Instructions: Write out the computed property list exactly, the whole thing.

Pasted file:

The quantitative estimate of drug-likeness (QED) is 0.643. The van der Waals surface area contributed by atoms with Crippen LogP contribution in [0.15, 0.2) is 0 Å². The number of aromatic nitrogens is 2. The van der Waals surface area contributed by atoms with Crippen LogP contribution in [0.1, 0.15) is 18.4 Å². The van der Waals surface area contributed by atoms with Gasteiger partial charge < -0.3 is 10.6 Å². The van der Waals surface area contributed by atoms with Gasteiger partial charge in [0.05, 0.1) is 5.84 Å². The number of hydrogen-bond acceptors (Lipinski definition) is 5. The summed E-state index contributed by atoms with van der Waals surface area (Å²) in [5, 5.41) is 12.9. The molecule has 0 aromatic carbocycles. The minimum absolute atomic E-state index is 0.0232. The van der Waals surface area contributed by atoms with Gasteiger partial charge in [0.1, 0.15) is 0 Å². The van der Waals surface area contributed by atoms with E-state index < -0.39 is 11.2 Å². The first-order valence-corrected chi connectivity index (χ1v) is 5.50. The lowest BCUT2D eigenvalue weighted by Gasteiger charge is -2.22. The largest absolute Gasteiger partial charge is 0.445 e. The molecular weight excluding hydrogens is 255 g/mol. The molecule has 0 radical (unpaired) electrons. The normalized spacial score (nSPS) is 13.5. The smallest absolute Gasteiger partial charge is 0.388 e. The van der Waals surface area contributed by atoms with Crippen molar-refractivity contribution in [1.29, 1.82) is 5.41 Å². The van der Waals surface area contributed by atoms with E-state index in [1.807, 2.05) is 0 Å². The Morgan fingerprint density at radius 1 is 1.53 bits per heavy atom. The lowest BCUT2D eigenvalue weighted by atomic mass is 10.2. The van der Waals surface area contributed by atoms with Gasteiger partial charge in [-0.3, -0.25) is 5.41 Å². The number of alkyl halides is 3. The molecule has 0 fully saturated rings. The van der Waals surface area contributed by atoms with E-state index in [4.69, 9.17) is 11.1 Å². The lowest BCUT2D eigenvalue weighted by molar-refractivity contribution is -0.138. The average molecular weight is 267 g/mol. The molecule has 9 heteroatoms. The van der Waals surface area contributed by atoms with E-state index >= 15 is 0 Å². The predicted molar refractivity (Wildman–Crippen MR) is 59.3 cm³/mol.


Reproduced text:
The quantitative estimate of drug-likeness (QED) is 0.643. The van der Waals surface area contributed by atoms with Crippen LogP contribution in [0.15, 0.2) is 0 Å². The number of aromatic nitrogens is 2. The van der Waals surface area contributed by atoms with Crippen LogP contribution in [0.1, 0.15) is 18.4 Å². The van der Waals surface area contributed by atoms with Gasteiger partial charge < -0.3 is 10.6 Å². The van der Waals surface area contributed by atoms with Gasteiger partial charge in [0.05, 0.1) is 5.84 Å². The number of hydrogen-bond acceptors (Lipinski definition) is 5. The summed E-state index contributed by atoms with van der Waals surface area (Å²) in [5, 5.41) is 12.9. The molecule has 0 aromatic carbocycles. The minimum absolute atomic E-state index is 0.0232. The van der Waals surface area contributed by atoms with Gasteiger partial charge in [0.1, 0.15) is 0 Å². The van der Waals surface area contributed by atoms with E-state index < -0.39 is 11.2 Å². The first-order valence-corrected chi connectivity index (χ1v) is 5.50. The lowest BCUT2D eigenvalue weighted by Gasteiger charge is -2.22. The largest absolute Gasteiger partial charge is 0.445 e. The molecular weight excluding hydrogens is 255 g/mol. The molecule has 0 radical (unpaired) electrons. The normalized spacial score (nSPS) is 13.5. The smallest absolute Gasteiger partial charge is 0.388 e. The van der Waals surface area contributed by atoms with Crippen molar-refractivity contribution in [1.29, 1.82) is 5.41 Å². The van der Waals surface area contributed by atoms with E-state index in [1.807, 2.05) is 0 Å². The Morgan fingerprint density at radius 1 is 1.53 bits per heavy atom. The lowest BCUT2D eigenvalue weighted by atomic mass is 10.2. The van der Waals surface area contributed by atoms with Gasteiger partial charge in [-0.3, -0.25) is 5.41 Å². The number of alkyl halides is 3. The molecule has 0 fully saturated rings. The van der Waals surface area contributed by atoms with E-state index in [4.69, 9.17) is 11.1 Å². The lowest BCUT2D eigenvalue weighted by molar-refractivity contribution is -0.138. The average molecular weight is 267 g/mol. The molecule has 9 heteroatoms. The van der Waals surface area contributed by atoms with E-state index >= 15 is 0 Å². The predicted molar refractivity (Wildman–Crippen MR) is 59.3 cm³/mol.